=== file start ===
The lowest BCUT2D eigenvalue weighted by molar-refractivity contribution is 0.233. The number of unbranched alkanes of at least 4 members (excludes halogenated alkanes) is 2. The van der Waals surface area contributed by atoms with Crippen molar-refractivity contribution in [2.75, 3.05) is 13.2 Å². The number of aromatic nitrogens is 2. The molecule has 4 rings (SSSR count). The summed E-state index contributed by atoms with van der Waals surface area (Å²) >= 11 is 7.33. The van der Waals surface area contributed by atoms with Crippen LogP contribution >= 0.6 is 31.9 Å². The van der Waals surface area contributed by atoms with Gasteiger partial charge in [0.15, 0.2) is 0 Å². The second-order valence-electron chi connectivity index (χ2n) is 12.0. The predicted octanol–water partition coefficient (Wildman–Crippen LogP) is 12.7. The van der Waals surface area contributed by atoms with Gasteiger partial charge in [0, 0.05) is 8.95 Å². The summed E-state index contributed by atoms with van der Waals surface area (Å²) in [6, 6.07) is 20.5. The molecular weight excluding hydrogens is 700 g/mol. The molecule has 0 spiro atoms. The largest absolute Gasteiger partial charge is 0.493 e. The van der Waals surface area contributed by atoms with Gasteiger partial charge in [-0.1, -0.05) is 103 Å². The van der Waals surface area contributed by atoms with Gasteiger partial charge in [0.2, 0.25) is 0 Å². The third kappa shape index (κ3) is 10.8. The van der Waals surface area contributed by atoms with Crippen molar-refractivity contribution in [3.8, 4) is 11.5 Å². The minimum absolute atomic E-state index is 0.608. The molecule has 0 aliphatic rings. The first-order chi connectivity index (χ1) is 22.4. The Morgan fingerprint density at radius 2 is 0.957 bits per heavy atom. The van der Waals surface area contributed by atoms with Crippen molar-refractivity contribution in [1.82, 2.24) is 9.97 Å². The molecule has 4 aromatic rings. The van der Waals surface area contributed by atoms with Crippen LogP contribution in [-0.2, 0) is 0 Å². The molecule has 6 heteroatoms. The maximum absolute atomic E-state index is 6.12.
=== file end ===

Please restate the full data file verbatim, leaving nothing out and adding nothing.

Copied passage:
The lowest BCUT2D eigenvalue weighted by molar-refractivity contribution is 0.233. The number of unbranched alkanes of at least 4 members (excludes halogenated alkanes) is 2. The van der Waals surface area contributed by atoms with Crippen molar-refractivity contribution in [2.75, 3.05) is 13.2 Å². The number of aromatic nitrogens is 2. The molecule has 4 rings (SSSR count). The summed E-state index contributed by atoms with van der Waals surface area (Å²) >= 11 is 7.33. The van der Waals surface area contributed by atoms with Crippen LogP contribution >= 0.6 is 31.9 Å². The van der Waals surface area contributed by atoms with Gasteiger partial charge in [0.15, 0.2) is 0 Å². The second-order valence-electron chi connectivity index (χ2n) is 12.0. The predicted octanol–water partition coefficient (Wildman–Crippen LogP) is 12.7. The van der Waals surface area contributed by atoms with Gasteiger partial charge in [0, 0.05) is 8.95 Å². The summed E-state index contributed by atoms with van der Waals surface area (Å²) in [6, 6.07) is 20.5. The molecular weight excluding hydrogens is 700 g/mol. The molecule has 0 spiro atoms. The largest absolute Gasteiger partial charge is 0.493 e. The van der Waals surface area contributed by atoms with Gasteiger partial charge in [-0.1, -0.05) is 103 Å². The van der Waals surface area contributed by atoms with Gasteiger partial charge in [0.2, 0.25) is 0 Å². The third kappa shape index (κ3) is 10.8. The van der Waals surface area contributed by atoms with Crippen molar-refractivity contribution in [3.8, 4) is 11.5 Å². The minimum absolute atomic E-state index is 0.608. The molecule has 0 aliphatic rings. The first-order chi connectivity index (χ1) is 22.4. The Morgan fingerprint density at radius 2 is 0.957 bits per heavy atom. The van der Waals surface area contributed by atoms with Crippen molar-refractivity contribution in [1.82, 2.24) is 9.97 Å². The molecule has 4 aromatic rings. The van der Waals surface area contributed by atoms with Crippen LogP contribution in [-0.2, 0) is 0 Å². The molecule has 6 heteroatoms. The maximum absolute atomic E-state index is 6.12.